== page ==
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The Culinary Cultural Divide: British vs. American ‘Cheese’
Like countless Brits, lots of Americans love Wallace and Gromit. The two claymation characters — the dyed-in-the-wool Northern Englishman Wallace and his super-intelligent dog Gromit — have won several Oscars over the years and been immortalized in countless toys and memorabilia.
They even helped save a business from going under; creator Nick Park noted that when Wallace referred to Wensleydale cheese in 1995 movie Wallace and Gromit in A Close Shave, the small firm saw a spike in interest and a jump in orders — and was bought back from bankruptcy.
Wallace’s love of cheese doesn’t really translate over to America as well, though. Yes, the great states of Vermont and Wisconsin produce cheese and their own Cheddars, but supporters of Wisconsin’s NFL team the Green Bay Packers are nicknamed “cheeseheads,” and it isn’t meant as a compliment.
Americans are nothing if optimistic though, and the supporters took on the name and proudly wear clownish cheese wedge hats, but overall that kind of sums up the difference between the U.K. and America when it comes to that coagulated, separated and pressed milk stuff.
A work colleague of mine once said that the strangest thing about Americans was that “they thought Monterey Jack was a cheese,” and though that’s a generalization, on the whole Americans tend to see cheese as a kind of garnish or condiment, something to be dipped in, sprinkled or added to something else — say chili fries, hot dogs, burgers or nachos.
Then there is what’s grandly called American Cheese, which is, in fact, not even a cheese. It’s legally banned from calling itself that (hence the “processed” moniker), and contains a mix of milk, whey, milk fat, milk protein concentrate, whey protein concentrate and salt. In conversation it’s often given a single, generic name (rather like Hoover or Kleenex) to represent it, and in this case that’s huge manufacturer Kraft, best known (to Brits anyway) for their perfectly identical, square cut, plastic wrapped, electric orange/yellow slices many U.S. homes buy to keep in the fridge. It’s simple and democratic though, and “American” works for the dinner table in New York, Florida, Ohio, Chicago, Oregon and Los Angeles.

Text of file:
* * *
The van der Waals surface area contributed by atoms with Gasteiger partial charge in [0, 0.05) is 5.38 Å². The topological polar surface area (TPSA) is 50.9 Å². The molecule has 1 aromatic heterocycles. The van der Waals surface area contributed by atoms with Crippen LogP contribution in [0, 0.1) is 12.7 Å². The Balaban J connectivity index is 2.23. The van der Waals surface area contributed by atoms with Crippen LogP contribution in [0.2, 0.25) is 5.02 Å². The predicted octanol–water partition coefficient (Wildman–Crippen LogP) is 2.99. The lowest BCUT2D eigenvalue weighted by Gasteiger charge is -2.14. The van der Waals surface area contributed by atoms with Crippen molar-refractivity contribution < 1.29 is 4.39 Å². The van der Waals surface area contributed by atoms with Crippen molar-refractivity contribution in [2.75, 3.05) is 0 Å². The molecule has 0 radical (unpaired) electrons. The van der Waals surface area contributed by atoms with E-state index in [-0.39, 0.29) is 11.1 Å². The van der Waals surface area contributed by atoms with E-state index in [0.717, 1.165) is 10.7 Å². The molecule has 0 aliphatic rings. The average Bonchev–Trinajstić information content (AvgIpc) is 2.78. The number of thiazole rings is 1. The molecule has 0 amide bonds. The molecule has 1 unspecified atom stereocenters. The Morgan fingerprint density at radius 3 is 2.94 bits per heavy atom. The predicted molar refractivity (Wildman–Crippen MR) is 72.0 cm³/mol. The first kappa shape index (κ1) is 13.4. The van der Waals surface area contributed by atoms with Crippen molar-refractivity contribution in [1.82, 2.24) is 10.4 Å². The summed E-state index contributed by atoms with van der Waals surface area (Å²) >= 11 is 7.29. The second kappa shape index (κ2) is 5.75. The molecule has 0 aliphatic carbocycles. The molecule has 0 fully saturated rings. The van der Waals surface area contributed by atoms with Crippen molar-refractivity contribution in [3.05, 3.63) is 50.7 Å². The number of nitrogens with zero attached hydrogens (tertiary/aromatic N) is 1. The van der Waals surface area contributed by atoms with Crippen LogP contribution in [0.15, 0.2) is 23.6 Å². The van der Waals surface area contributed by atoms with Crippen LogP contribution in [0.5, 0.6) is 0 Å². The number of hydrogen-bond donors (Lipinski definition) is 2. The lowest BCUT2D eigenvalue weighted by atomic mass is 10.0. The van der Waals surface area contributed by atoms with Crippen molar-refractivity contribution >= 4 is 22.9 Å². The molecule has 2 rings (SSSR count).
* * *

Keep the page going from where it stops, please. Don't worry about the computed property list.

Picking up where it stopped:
Worse still, here in the U.S. there’s Velveeta and cheese in a can, which is ready to spray just in case you can’t get those plastic sleeves off quick enough, though the unlikely-sounding string cheese has long been a favorite on both sides of the Atlantic.
Over in the U.K., there’s a complete cheeseboard of choices. Region after region across the country has its own particular blends, flavors and colors – and even sub-genres of them – that are fiercely debated and named to reflect where they came from: (Red) Leicester, Double Gloucester, Cheshire, Stilton, Cheddar and of course Wensleydale.
There’s even Caerphilly from Wales, cheese from Scottish islands including Mull, Bute and Arran, and many, many more. U.K. households will probably have eaten — or at least heard of — many of these (probably around Christmas time).
Welsh Rarebit (essentially cheese melted on toast with a dash of something — sauce, an egg — on top) did seem to make the crossover, but here in the U.S. it’s a) usually known as “cheese toast” and b) never comes with the cheese gooey and melty. As for a grilled cheese sandwich though, that’s more common in the U.S. than in the U.K. (or at least it seems that way to me).
Today gourmet cheeses are starting to find their way into fridges, restaurant menus and stores, but in a country this large you might end in the diner or at the dinner table being offered a choice between cheddar, Swiss, Jack or American. For Brits who were raised with a mix of white/yellow chunks in the fridge and a box of crackers in the cupboard, it might be time to call in the UN.
Who wins the cheese war?